By Ashley Yeager
When journal publishers send peer-reviewed tweets, they’ll have truly entered the digital age. They’re not there yet, but that doesn’t mean they’re not trying, said Gene Sprouse, editor-and-chief of the American Physical Society(APS) and a physics professor at Stony Brook University.
Sprouse, speaking at an Oct. 17 physics colloquium, described how the Internet is changing the way scientists share their research. They used to submit papers to journals, have their ideas vetted by other scientists, and then see their arguments and data in print — or not. He said it has been this way since the 1660s when the first journal, Philosophical Transactions, was first published.
But with online journals available right on researchers’ desktop and open-access digital archives, such as arXiv.org, journal editors, like those at the helm of magazines and newspapers, are trying to figure out how to shift print publications online while still making a profit.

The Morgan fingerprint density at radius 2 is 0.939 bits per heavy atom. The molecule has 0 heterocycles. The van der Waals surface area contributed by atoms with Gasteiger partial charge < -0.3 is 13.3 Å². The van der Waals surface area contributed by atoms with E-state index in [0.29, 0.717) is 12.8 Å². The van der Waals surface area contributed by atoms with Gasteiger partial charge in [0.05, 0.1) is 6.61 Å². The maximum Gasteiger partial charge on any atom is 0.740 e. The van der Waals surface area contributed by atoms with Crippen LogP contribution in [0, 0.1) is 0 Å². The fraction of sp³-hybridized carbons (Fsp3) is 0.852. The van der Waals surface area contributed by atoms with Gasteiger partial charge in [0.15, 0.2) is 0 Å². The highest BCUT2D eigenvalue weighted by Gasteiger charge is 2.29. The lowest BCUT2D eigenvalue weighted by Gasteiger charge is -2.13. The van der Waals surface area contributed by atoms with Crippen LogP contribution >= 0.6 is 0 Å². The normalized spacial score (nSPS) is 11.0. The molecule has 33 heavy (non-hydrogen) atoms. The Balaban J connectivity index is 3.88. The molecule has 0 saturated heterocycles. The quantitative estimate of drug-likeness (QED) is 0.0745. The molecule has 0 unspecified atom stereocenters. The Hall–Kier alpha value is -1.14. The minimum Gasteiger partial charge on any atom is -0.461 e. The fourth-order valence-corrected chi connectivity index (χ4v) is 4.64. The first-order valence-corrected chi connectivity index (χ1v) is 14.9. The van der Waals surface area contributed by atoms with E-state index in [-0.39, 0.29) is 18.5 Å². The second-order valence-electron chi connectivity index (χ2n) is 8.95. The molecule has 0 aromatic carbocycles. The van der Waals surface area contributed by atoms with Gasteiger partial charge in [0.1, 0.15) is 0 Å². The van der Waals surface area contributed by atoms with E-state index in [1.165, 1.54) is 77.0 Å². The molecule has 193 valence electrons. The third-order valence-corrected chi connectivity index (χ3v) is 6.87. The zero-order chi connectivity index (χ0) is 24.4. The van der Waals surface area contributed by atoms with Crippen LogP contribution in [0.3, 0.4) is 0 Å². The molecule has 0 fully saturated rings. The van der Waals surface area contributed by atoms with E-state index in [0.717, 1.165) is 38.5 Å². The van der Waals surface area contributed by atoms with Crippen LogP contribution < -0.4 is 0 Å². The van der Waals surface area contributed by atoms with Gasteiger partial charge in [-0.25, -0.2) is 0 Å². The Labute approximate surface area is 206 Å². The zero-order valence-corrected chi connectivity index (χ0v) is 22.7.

“Eventually print journals will disappear,” Sprouse said, explaining that sans paper, authors and publishers could include new types of content like movies and active graphics in their articles. But even with new media features, “what physicists want is rapid acceptance of their paper into a prestigious journal with no hassles during peer review. They want attention for their work, and they want it widely distributed.”
To meet those demands in the new media landscape, APS has developed a Creative Commons license for authors to share their articles on their personal web sites and encourages them to publish pre-prints in online digital archives, such as arXiv.org.
Hoping to merge the prestige of the “baby Nature” journals – Nature Photonics, Nature Optics, Nature Physics, etc. – with the open-access model of the Public Library of Science, or PLOS, journals, the society has also created Physical Review X.
It’s the society’s first online-only, fully open-access journal. The one-year-old publication, which charges authors $1,500 per accepted article, is already comparable in prestige to APS’s other leading journal, Physical Review Letters. The difference is that now authors have an open-access journal to submit to at APS, which is important as more funders push researchers to submit to that type of publication, Sprouse said.
The society isn’t ignoring Twitter and Facebook either. When asked when the society would post the first refereed physics tweet, Sprouse said he couldn’t really say because he personally doesn’t use social media. But, APS, he added quickly, is working on its social media strategy and would “welcome any advice from those of you exploring that realm.”